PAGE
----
October 30, 2011
Proceedings of THATCamp
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One outcome of a very rich discussion this morning that was a consolidation of a few sessions about publishing consultation services and academic outreach is Libpub, a mailing list in Google Groups where we can build community around issues, challenges, questions, and solutions addressed by libraries engaged in scholarly publishing ventures, whether solo or in collaboration with university presses. This is an opportunity for us to learn what each other is doing, both in the hope of sharing knowledge (and thus not reinventing the wheel), furthering it, and working toward common approaches and practices.
I’m interested in having a session on new forms of peer review and how this may fit in to the changing modes of tenure. Sarah Werner (@wynkenhimself)’s experience with Shakespeare Quarterly is instructive, as well as Kathleen Fitzgerald’s work.
Should scholars change peer review to something that takes place post-publication rather than pre-publication? And how does this change our review processes, and service work?
Hi all — if you’re on a Mac, to connect to the wi-fi you’ll need to change the DNS settings on your machine. To do so, first
1. Connect to the wi-fi network PSAV
2. Go to Settings –> Network –> Advanced (with Airport wi-fi selected) –> DNS tab
3. Click the + sign to add an IP address and add 18.104.22.168
4. Open a browser window and enter “conlibrary” as the password
This might be a bit similar to what Mike Furlough and Monica McCormick proposed in “Professional Cultures”, but I’m proposing a session in which we wrestle specifically with how, exactly (I’m thinking we draw up a list), the Digital Library Federation can help people who want to do publishing in libraries. Is it a technical infrastructure? Policy changes? Institutional reorganization? Best practices documents? All or none of the above?
It isn’t just a theoretical question, either — we’ll have an opportunity to present the results of this session at the DLF meeting the very next day, in our panel on “New Modes of Publishing.”
The impulse for THATCamp Publishing came out of the organizers’ participation in a series of workshops on Library Publishing Services, offered by the libraries at Purdue, Georgia Tech, and the University of Utah as part of a project designed “to advance the professionalism of library-based publishing by identifying successful… strategies and services, highlighting best practices, and recommending priorities for building capacity.” We organized THATCamp Publishing not only to enable training in relevant technologies, but also to provide a venue where publishers from a variety of settings–including university presses–could exchange ideas, opinions, and experience.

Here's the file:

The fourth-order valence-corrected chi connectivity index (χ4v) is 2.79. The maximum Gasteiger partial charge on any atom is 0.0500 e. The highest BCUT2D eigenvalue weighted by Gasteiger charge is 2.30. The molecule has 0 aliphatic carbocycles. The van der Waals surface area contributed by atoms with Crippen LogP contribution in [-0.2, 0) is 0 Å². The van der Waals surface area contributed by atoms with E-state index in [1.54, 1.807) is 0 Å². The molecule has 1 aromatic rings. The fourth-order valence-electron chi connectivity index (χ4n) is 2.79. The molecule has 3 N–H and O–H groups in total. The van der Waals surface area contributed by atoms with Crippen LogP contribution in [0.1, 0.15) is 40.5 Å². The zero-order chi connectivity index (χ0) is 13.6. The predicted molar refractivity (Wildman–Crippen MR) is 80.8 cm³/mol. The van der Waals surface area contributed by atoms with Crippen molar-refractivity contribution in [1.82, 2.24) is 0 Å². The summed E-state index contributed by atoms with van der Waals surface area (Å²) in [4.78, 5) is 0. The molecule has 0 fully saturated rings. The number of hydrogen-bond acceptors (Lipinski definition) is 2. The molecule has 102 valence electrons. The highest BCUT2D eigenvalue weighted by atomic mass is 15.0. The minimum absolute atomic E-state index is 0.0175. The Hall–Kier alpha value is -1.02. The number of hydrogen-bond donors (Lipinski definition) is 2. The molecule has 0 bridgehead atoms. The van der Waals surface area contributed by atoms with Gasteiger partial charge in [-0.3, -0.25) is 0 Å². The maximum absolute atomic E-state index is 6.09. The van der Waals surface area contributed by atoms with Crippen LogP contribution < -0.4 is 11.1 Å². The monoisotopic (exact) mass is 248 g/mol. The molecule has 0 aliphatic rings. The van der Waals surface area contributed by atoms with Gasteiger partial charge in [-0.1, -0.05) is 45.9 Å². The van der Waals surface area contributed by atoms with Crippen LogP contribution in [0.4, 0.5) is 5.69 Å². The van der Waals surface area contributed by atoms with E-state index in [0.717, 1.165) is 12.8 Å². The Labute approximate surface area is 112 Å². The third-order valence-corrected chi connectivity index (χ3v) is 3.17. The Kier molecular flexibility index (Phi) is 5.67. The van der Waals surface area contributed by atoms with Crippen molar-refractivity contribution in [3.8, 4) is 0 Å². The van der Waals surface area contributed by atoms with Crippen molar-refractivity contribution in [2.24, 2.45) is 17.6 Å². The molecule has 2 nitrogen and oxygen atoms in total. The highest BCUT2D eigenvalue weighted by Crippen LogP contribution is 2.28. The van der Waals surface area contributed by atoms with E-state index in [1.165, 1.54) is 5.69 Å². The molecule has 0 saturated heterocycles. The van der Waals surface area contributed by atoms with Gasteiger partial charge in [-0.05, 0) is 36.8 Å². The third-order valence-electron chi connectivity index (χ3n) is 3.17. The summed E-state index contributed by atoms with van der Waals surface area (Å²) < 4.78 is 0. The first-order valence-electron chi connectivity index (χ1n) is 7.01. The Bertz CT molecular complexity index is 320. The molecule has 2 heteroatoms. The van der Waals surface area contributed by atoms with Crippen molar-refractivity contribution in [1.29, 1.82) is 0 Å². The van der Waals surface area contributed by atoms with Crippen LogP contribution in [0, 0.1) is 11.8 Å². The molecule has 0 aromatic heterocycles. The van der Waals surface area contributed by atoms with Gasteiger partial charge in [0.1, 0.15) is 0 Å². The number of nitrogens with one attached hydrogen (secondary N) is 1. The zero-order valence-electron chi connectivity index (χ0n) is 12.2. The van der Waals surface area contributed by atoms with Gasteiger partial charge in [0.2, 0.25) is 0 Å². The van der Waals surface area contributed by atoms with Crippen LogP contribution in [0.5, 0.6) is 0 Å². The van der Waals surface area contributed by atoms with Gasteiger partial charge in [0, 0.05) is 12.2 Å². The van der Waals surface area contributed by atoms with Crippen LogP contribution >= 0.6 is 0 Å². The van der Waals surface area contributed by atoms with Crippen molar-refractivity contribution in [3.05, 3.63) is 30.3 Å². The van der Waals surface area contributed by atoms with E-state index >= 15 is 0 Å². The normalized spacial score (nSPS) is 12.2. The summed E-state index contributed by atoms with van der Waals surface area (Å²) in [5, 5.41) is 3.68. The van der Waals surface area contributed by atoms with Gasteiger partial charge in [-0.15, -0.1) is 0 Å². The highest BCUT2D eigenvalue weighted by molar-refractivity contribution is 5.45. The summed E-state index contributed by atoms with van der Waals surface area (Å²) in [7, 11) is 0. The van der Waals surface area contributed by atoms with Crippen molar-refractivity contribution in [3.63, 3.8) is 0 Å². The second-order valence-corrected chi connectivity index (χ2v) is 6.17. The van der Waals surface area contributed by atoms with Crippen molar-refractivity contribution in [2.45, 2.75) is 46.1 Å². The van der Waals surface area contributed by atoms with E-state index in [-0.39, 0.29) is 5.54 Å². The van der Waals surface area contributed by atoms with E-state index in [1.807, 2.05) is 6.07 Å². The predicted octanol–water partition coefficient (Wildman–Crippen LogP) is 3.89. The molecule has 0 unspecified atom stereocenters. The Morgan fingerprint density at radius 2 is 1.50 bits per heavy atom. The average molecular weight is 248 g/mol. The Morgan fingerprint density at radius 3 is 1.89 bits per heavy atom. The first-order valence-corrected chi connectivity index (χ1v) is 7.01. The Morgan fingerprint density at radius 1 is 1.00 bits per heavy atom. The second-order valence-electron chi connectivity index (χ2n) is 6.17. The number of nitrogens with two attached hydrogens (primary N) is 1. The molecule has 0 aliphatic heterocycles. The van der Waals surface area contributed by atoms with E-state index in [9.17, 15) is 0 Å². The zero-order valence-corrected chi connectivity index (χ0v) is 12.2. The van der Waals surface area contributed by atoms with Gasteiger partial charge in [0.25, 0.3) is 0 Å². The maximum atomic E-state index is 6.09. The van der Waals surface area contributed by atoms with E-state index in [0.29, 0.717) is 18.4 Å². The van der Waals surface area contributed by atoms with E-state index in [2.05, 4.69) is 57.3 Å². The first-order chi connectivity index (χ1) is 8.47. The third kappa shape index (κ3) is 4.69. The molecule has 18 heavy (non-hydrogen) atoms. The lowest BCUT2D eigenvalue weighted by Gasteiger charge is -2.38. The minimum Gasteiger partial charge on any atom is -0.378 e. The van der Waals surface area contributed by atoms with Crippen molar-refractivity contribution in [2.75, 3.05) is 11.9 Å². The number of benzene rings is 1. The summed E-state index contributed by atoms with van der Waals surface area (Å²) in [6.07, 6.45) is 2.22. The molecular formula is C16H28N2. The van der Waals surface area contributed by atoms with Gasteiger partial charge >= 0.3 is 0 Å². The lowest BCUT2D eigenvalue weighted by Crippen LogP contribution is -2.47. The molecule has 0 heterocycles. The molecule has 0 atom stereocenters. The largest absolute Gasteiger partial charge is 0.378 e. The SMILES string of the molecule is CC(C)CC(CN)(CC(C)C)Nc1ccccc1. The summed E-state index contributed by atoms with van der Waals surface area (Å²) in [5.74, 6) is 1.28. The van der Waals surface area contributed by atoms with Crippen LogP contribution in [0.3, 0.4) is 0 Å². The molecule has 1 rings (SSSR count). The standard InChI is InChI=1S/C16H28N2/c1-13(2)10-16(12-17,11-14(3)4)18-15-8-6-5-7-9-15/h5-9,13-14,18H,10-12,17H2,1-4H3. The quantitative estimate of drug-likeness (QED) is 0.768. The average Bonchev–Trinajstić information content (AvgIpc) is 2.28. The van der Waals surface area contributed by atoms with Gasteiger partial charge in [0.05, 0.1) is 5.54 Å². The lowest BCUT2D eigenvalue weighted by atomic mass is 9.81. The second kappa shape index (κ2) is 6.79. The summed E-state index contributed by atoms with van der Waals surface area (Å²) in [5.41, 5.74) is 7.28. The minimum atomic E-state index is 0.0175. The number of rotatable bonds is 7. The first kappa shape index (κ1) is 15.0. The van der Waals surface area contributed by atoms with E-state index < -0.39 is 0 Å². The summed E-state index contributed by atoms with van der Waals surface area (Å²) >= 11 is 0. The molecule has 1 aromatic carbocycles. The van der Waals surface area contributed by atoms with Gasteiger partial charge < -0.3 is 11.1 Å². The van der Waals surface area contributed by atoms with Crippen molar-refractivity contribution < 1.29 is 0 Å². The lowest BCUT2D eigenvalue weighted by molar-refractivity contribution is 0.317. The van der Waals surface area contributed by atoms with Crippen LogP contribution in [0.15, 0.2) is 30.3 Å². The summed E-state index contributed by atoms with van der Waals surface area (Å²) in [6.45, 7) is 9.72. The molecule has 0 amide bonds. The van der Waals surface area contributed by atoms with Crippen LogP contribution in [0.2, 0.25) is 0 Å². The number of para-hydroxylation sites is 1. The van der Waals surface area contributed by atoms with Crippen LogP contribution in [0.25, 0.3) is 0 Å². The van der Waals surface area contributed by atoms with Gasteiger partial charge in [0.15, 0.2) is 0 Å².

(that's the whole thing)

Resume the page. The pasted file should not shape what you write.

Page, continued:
As luck would have it, the first version of the Library Publishing Services project white paper has just been made available for comment here: wp.sparc.arl.org/lps/
I propose a session to discuss the report–or perhaps just its recommendations (listed below). Many of these are things that university presses are already doing. Others might be simpler for nascent digital library publishers to implement. How are UP practices a model for library publishing? What can library publishers learn from UP experience? What do digital publishers in libraries have to teach UPs?
General Recommendations: “Library Publishing Services: Strategies for Success”
Develop Best Practices for Library Publishing
· Develop meaningful impact metrics for library publishing services to demonstrate the effectiveness and value of library-based publishing programs and inform resource allocations.
· Establish editorial quality and performance criteria to increase the value and longevity of the publications that library programs support.
· Promote sustainability best practices to improve the long-term strength and stability of library publishing programs.
· Develop return-on-investment justifications for funding library publishing programs to support increased library budget allocations in support of such programs.
Collaborate to Create Community-based Resources
· Create a shared repository of policies, tools, and templates to improve and accelerate adherence to best practices and encourage community sharing and participation.